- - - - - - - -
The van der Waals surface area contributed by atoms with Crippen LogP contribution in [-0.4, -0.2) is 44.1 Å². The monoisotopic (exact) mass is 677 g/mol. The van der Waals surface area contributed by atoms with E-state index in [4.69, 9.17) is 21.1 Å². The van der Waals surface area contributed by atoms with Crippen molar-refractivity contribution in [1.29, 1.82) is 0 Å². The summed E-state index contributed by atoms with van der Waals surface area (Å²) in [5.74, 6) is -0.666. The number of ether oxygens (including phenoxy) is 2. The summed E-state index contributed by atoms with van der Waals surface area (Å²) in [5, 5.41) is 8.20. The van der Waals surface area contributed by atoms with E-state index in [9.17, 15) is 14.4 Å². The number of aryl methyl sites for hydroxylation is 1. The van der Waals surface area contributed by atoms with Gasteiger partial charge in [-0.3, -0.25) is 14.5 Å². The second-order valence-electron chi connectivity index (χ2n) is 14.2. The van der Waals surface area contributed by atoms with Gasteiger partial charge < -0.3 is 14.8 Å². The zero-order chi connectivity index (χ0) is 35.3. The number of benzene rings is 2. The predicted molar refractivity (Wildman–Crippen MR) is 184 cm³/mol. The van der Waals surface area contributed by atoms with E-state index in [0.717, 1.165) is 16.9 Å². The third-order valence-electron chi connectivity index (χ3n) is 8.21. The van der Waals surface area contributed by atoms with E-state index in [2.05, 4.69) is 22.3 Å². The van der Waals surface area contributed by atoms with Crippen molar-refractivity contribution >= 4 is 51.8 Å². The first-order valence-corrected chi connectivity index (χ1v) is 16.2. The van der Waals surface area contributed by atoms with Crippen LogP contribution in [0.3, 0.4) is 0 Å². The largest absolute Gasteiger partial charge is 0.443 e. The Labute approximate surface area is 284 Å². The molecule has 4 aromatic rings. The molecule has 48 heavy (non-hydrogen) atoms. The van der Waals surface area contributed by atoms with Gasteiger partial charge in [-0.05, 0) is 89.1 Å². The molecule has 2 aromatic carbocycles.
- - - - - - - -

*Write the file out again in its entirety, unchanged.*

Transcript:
The van der Waals surface area contributed by atoms with Crippen LogP contribution in [-0.4, -0.2) is 44.1 Å². The monoisotopic (exact) mass is 677 g/mol. The van der Waals surface area contributed by atoms with E-state index in [4.69, 9.17) is 21.1 Å². The van der Waals surface area contributed by atoms with Crippen molar-refractivity contribution in [1.29, 1.82) is 0 Å². The summed E-state index contributed by atoms with van der Waals surface area (Å²) in [5.74, 6) is -0.666. The number of ether oxygens (including phenoxy) is 2. The summed E-state index contributed by atoms with van der Waals surface area (Å²) in [5, 5.41) is 8.20. The van der Waals surface area contributed by atoms with E-state index in [9.17, 15) is 14.4 Å². The number of aryl methyl sites for hydroxylation is 1. The van der Waals surface area contributed by atoms with Gasteiger partial charge in [-0.3, -0.25) is 14.5 Å². The second-order valence-electron chi connectivity index (χ2n) is 14.2. The van der Waals surface area contributed by atoms with Gasteiger partial charge < -0.3 is 14.8 Å². The zero-order chi connectivity index (χ0) is 35.3. The number of benzene rings is 2. The predicted molar refractivity (Wildman–Crippen MR) is 184 cm³/mol. The van der Waals surface area contributed by atoms with E-state index in [0.717, 1.165) is 16.9 Å². The third-order valence-electron chi connectivity index (χ3n) is 8.21. The van der Waals surface area contributed by atoms with E-state index in [2.05, 4.69) is 22.3 Å². The van der Waals surface area contributed by atoms with Crippen molar-refractivity contribution >= 4 is 51.8 Å². The first-order valence-corrected chi connectivity index (χ1v) is 16.2. The van der Waals surface area contributed by atoms with Crippen LogP contribution in [0.3, 0.4) is 0 Å². The largest absolute Gasteiger partial charge is 0.443 e. The Labute approximate surface area is 284 Å². The molecule has 4 aromatic rings. The molecule has 48 heavy (non-hydrogen) atoms. The van der Waals surface area contributed by atoms with Gasteiger partial charge in [-0.05, 0) is 89.1 Å². The molecule has 2 aromatic carbocycles.